From afar, the walls of this tiny Brooklyn apartment look they’re covered in geometric wallpaper, but get up close and you’re in for quite the surprise. Daniel Arsham, partner and co-founder of Snarkitecture, a cross-disciplinary firm that blends art and architecture, used 25,000 ping pong balls that had lost their bounce to create this incredible wall mosaic as part of an accelerated design experiment.
The 90-square-foot space (yes, that’s right, just 90 square feet) is a loft attached to a larger 2,500-square-foot collaborative workspace of which Snarkitecture is a part. In addition to an experiment with ping pong balls, it’s a study in simplistic living, as Arsham only has a bed with built-in shelves and a dresser. To enter the loft, he climbs a ladder that goes through the office bathroom, and he only uses the space for sleeping, dressing, studying and storage.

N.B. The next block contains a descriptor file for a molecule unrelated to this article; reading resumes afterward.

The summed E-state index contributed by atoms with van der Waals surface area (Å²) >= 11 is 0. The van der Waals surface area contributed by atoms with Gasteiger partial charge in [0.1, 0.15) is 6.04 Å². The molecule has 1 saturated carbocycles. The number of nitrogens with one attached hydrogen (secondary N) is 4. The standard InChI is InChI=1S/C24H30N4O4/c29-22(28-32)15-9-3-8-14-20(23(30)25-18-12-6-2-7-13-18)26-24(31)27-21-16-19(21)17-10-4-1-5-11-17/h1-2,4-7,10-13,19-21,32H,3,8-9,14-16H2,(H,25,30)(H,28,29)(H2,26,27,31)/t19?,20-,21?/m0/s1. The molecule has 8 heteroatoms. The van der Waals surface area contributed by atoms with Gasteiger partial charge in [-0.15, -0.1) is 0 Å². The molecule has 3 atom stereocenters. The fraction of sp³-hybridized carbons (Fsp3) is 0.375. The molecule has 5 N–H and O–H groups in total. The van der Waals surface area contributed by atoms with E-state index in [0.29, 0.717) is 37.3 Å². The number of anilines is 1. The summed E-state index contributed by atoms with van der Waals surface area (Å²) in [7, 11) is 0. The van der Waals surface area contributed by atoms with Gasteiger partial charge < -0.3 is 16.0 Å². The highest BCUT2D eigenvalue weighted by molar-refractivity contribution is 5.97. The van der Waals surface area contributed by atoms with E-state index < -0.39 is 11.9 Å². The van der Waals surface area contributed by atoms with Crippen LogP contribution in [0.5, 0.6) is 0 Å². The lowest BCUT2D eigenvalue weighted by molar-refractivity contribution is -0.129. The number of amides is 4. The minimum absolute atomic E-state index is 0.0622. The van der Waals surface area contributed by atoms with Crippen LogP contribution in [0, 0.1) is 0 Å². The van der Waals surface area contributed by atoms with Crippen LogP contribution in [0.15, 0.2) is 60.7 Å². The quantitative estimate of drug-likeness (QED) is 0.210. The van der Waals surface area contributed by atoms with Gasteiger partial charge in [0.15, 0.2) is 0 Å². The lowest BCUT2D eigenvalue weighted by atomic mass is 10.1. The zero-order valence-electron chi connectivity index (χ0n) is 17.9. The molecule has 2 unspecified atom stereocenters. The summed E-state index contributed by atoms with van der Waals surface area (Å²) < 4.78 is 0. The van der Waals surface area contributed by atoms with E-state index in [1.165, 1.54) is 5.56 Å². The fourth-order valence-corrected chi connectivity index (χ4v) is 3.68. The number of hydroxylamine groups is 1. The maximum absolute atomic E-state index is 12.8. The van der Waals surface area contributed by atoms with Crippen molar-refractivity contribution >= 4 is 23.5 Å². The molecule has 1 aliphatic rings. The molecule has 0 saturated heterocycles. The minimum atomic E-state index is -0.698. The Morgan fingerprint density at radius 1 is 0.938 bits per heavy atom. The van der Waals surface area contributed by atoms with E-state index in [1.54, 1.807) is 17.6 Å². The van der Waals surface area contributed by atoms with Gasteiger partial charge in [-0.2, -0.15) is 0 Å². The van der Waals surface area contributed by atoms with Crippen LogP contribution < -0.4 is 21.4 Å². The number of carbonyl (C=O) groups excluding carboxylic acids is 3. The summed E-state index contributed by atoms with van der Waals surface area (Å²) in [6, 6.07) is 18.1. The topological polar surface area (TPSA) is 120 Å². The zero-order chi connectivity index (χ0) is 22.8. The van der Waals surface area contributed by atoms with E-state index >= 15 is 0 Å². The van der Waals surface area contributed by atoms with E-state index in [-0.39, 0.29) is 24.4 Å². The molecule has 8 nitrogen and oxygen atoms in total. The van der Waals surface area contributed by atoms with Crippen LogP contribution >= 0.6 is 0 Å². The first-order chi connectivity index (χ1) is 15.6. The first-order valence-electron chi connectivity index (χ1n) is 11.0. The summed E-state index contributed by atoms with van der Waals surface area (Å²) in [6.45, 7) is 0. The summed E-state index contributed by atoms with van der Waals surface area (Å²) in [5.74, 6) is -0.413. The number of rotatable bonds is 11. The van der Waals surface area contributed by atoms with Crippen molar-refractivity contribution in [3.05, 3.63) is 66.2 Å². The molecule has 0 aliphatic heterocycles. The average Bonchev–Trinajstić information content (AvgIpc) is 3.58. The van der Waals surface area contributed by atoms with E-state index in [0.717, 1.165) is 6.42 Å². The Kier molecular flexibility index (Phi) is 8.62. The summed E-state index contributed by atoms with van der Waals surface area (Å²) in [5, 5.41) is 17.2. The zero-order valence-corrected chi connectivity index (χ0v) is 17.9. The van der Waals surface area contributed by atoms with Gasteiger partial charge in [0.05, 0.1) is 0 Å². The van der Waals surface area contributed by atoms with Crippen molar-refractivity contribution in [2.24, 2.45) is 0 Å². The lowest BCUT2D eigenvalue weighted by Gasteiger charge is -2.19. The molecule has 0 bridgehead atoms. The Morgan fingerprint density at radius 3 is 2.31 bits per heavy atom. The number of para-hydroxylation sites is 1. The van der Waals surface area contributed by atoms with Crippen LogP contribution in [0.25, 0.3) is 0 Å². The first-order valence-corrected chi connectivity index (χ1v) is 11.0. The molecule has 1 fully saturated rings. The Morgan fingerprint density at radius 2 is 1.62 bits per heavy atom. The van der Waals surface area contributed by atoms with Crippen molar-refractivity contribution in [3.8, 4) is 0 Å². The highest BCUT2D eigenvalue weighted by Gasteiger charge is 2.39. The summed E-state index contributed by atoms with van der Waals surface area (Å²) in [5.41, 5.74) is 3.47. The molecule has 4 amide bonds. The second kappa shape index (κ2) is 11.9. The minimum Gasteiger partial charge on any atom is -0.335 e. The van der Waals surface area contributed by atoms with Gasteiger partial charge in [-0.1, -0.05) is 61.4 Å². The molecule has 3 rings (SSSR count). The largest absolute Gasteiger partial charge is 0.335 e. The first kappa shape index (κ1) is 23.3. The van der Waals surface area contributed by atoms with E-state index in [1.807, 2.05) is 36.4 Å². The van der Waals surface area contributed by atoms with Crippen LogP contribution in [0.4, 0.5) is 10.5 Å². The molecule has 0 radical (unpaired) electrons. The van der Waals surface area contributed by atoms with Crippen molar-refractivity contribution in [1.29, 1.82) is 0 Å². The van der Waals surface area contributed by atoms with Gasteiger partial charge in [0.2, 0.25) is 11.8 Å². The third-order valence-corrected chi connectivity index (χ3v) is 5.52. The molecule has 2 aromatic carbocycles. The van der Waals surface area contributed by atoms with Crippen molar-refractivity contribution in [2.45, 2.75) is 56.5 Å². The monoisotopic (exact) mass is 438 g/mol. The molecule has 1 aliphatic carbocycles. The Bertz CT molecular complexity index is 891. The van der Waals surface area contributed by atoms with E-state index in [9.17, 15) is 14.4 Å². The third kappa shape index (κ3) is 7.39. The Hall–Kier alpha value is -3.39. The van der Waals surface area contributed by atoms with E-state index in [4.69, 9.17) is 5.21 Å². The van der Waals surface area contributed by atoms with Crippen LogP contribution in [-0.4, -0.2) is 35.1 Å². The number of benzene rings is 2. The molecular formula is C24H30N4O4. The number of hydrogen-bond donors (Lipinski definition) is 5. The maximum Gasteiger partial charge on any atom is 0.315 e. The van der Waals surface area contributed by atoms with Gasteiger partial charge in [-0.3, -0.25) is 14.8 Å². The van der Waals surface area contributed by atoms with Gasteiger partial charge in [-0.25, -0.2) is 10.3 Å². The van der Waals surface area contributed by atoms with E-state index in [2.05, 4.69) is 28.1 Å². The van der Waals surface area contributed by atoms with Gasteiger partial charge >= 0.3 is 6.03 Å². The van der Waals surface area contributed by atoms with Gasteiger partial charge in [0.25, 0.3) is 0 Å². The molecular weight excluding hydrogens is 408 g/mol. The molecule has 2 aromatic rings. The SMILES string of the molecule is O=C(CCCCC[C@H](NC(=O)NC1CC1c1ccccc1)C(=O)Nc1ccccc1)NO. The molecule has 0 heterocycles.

Back to the ping pong balls, though. The upcycled material creates an enchanting, textured pattern that is surprisingly calming. Fast Co. Design does take care to note that ping pong balls are highly flammable, but Snarkitecture assures that they covered the balls in a fire retardant intumescent coating. But we’ve saved the best for last — the wall décor cost less than $100 per square foot, and it only took two months to complete. Start digging out your old beer pong balls!
Images via Snarkitecture